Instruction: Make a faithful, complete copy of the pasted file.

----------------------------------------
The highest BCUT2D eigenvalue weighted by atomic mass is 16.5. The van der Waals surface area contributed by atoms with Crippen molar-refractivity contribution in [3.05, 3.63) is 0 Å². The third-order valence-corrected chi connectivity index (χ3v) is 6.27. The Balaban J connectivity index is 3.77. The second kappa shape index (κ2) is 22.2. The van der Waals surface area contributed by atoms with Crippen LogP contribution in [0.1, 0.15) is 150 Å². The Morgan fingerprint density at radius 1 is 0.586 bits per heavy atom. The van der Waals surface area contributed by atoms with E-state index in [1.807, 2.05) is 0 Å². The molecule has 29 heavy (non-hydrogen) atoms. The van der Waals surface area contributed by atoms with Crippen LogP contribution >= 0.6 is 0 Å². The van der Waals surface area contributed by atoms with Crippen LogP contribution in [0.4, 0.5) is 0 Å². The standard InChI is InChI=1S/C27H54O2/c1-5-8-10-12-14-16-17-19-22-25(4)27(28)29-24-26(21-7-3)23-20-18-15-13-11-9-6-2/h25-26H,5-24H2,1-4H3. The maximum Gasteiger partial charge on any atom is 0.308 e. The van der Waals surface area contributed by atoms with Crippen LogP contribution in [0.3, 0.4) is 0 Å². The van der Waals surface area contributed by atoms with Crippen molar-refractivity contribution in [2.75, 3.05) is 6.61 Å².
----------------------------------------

The highest BCUT2D eigenvalue weighted by atomic mass is 16.5. The van der Waals surface area contributed by atoms with Crippen molar-refractivity contribution in [3.05, 3.63) is 0 Å². The third-order valence-corrected chi connectivity index (χ3v) is 6.27. The Balaban J connectivity index is 3.77. The second kappa shape index (κ2) is 22.2. The van der Waals surface area contributed by atoms with Crippen LogP contribution in [0.1, 0.15) is 150 Å². The Morgan fingerprint density at radius 1 is 0.586 bits per heavy atom. The van der Waals surface area contributed by atoms with E-state index in [1.807, 2.05) is 0 Å². The molecule has 29 heavy (non-hydrogen) atoms. The van der Waals surface area contributed by atoms with Crippen LogP contribution >= 0.6 is 0 Å². The van der Waals surface area contributed by atoms with Crippen LogP contribution in [0.4, 0.5) is 0 Å². The standard InChI is InChI=1S/C27H54O2/c1-5-8-10-12-14-16-17-19-22-25(4)27(28)29-24-26(21-7-3)23-20-18-15-13-11-9-6-2/h25-26H,5-24H2,1-4H3. The maximum Gasteiger partial charge on any atom is 0.308 e. The van der Waals surface area contributed by atoms with Crippen LogP contribution in [0.3, 0.4) is 0 Å². The van der Waals surface area contributed by atoms with Crippen molar-refractivity contribution in [2.75, 3.05) is 6.61 Å².